Using MSD to Unlock Private Investment & Support Climate-Resilient Food Systems
Climate change has been a slow-moving risk for some time now, but what is often missed, which this blog points out, is that there are immediate consequences affecting most people around the world, especially the most vulnerable. As the blog highlights, increasing weather variability is a challenge for most smallholder farmers, including in Uganda. At the same time, the ability to effectively forecast weather has remained low, which creates a circumstance of increasing risks since erratic weather patterns mean farmers are often caught off guard damaging crops and reducing productivity. In response to this challenge the activity focused on raising the value proposition and capacity of public goods resources related to weather forecasting.
By focusing on the value proposition of public investment and capacity in forecasting and communicating weather events, the activity is also shifting the system to provide ongoing improvements in weather forecasting. As the blog highlights, taking a systems thinking approach is critical to both dealing with the immediate issues, but also intervening in ways that catalyzes ongoing improvements in how the system manages challenges going forward.
Due to climate change, millions of farmers in Uganda are facing unpredictable rainfall, longer droughts, and frequent floods. The lack of accurate and timely weather information prevents farmers from knowing when to plant, how to forecast expected yields, and how to plan for food insecurity and disasters. In some regions, such as the Karamoja region, cattle rustlers often use deadly force to steal livestock and overtake the few sources of water for livestock drinking.
Here, weather information could help mitigate conflict and strengthen resilience to shocks associated with droughts and floods. By knowing more about timing and levels of rainfall in key water points, communities and security forces could better predict the movements of cattle rustlers. But these security risks and others limit private investment in weather systems, which ultimately inhibits participation of risk mitigation service providers, such as insurance companies that require accurate information to structure products and services.
So, in environments where private sector participation is important, but inhibited, how can we effectively engage the public sector to provide an enabling environment for the private sector?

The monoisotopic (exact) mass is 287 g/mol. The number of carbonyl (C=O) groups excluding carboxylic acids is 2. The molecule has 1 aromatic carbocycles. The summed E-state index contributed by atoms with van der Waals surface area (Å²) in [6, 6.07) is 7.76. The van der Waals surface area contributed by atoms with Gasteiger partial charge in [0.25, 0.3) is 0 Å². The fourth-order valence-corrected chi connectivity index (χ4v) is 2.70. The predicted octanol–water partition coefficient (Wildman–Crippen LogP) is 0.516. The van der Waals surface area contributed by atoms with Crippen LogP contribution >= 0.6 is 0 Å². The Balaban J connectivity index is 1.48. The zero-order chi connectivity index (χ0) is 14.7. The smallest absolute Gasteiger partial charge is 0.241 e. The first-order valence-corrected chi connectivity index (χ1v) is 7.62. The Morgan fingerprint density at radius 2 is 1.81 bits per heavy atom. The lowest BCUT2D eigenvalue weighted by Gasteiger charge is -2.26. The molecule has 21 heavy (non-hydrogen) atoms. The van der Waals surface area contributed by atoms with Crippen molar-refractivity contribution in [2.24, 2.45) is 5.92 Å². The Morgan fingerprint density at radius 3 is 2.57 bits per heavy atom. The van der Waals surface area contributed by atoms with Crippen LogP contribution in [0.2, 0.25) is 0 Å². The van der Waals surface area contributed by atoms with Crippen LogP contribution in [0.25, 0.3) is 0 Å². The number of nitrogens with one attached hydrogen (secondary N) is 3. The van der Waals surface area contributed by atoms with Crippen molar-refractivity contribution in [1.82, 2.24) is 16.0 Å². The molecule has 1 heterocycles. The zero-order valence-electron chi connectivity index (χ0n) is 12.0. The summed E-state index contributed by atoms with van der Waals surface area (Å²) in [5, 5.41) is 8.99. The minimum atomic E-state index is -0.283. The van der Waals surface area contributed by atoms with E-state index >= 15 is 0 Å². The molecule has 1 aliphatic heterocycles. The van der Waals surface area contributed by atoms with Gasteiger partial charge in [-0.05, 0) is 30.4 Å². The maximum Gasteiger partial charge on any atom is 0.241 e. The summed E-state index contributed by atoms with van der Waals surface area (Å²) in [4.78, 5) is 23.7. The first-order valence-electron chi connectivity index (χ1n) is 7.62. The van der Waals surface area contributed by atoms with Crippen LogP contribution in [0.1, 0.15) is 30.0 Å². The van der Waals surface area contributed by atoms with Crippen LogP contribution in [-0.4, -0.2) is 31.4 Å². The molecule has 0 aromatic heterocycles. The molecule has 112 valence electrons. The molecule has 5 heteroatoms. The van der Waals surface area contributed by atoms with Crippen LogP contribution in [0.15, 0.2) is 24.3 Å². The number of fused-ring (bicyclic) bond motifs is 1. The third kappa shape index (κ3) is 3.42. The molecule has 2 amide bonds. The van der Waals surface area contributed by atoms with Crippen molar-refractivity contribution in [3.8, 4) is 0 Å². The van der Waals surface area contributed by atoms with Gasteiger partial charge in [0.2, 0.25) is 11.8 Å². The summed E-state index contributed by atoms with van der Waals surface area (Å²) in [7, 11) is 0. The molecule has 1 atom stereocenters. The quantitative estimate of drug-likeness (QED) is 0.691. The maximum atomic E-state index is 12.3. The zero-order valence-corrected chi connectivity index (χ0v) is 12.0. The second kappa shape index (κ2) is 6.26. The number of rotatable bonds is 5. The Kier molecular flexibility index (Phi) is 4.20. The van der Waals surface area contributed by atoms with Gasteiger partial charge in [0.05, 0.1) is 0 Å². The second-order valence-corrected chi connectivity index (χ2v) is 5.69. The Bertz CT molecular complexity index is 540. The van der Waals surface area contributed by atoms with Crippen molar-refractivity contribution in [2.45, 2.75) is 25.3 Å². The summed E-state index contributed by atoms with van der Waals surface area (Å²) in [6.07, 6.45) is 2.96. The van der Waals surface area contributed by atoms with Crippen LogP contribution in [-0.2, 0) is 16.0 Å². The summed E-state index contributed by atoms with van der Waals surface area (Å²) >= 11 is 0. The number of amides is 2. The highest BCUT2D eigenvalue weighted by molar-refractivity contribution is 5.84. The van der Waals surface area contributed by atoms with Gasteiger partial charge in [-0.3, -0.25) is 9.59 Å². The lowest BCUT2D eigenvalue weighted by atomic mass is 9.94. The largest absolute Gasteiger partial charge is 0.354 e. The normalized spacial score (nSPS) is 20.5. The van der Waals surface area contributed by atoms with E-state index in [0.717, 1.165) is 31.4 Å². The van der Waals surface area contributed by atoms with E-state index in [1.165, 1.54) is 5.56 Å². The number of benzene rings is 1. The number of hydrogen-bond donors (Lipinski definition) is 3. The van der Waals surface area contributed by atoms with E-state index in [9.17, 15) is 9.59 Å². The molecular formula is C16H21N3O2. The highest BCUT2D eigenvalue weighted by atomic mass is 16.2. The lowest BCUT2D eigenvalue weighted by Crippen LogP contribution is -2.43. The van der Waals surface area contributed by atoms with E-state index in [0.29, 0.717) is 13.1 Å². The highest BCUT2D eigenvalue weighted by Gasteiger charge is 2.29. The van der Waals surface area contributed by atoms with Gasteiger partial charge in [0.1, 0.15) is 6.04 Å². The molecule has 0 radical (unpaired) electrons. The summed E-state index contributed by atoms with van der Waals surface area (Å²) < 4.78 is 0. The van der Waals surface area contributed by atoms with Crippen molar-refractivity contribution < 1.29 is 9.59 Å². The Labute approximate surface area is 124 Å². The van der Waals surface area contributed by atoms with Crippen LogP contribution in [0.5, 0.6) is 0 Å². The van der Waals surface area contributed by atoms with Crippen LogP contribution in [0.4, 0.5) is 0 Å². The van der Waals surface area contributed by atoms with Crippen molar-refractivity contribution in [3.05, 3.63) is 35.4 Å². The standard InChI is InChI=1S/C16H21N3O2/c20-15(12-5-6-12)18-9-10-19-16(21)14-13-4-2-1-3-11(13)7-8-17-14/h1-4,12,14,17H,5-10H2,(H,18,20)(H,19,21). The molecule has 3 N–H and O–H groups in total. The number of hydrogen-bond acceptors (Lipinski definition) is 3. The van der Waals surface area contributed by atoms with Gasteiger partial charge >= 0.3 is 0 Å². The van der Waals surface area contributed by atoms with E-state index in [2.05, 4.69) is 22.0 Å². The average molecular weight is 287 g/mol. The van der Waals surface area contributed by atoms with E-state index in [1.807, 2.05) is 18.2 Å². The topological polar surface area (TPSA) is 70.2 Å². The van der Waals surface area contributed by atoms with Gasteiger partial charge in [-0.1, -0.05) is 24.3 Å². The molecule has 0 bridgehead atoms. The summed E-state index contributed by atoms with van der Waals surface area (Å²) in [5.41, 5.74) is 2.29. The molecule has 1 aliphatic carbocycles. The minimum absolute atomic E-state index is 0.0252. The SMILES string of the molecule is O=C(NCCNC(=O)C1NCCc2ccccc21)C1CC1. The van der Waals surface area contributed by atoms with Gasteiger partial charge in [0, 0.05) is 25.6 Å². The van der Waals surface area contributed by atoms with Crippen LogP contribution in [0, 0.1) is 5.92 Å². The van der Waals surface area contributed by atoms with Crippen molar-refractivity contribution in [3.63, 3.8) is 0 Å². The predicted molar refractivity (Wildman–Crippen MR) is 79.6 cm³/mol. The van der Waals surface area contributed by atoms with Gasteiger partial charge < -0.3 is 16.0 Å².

Applying a market systems development approach to unlock private investment
The USAID/Uganda Institutional Systems Strengthening Activity, led by DT Global, is using a market systems development (MSD) approach/market-based incentivizes to help the public sector support more climate-resilient food systems and unlock private investment. This is in response to the challenge of unreliable weather information, a key market constraint identified by Ugandan market actors. The ISS Activity is piloting ways to generate evidence and access to weather information — to incentivize advocacy, efficient allocation of limited funds, and scaling of both public and eventually private investment across the country.
Aligned with their mandate, USAID/ISS is leveraging the Uganda National Meteorological Authority (UNMA), National Information Technology Authority, and the Uganda National Metrology School, International Standards Organization to improve the capacity of meteorological observers and forecasters. This work includes upgrading the metrology school training curriculum on emerging technology trends, creating seasonal multistakeholder and policy briefs for advocacy, procuring and installing eight weather stations in Karamoja, and developing a smartphone application integrated with UNMA’s existing web-based data Weather Information Dissemination Systems (WIDS).
Lessons learned on MSD implementation
- The private sector is not always the entry point for MSD solutions, particularly in conflict-affected and risky environments.
- The barrier to public sector action is often “right-sized” evidence and information to advocate for allocation of resources, improve their role in climate adaptation, and increase resilience of food systems.
Promoting digital solutions among government partners is a highly effective tool for service and policy implementation/service delivery.
Public investment in weather infrastructure de-risks private sector investments and strengthens the resilience capacities of households. The building of the stations must be driven by shared interest between the public and private sectors.
Investment to mobilize technology applications strengthens systems for service delivery at public institutions, enabling masses to access weather information.
There has been a notable improvement in the quality of services offered by UNMA as result of the above market system based intuitional strengthening intervention by the ISS Activity. UNMA’s improved capacity has improved the enabling environment for private sector investment.
‘’I am glad to inform you that with your support, UNMA has been recertified under ISO 9001:2015 for the provision of Aeronautical Meteorological Services and Support Services, said Dr. Paul Ogwang, Executive Director for UNMA. “The certificate has a bearing on the quality of all services provided by UNMA to support decision making and planning in all economic sectors, including agriculture and food security, water resources, energy, health, and disaster risk reduction among, among others.’’
Katy Allen, Anthony Nyungu, Yohannes Assefa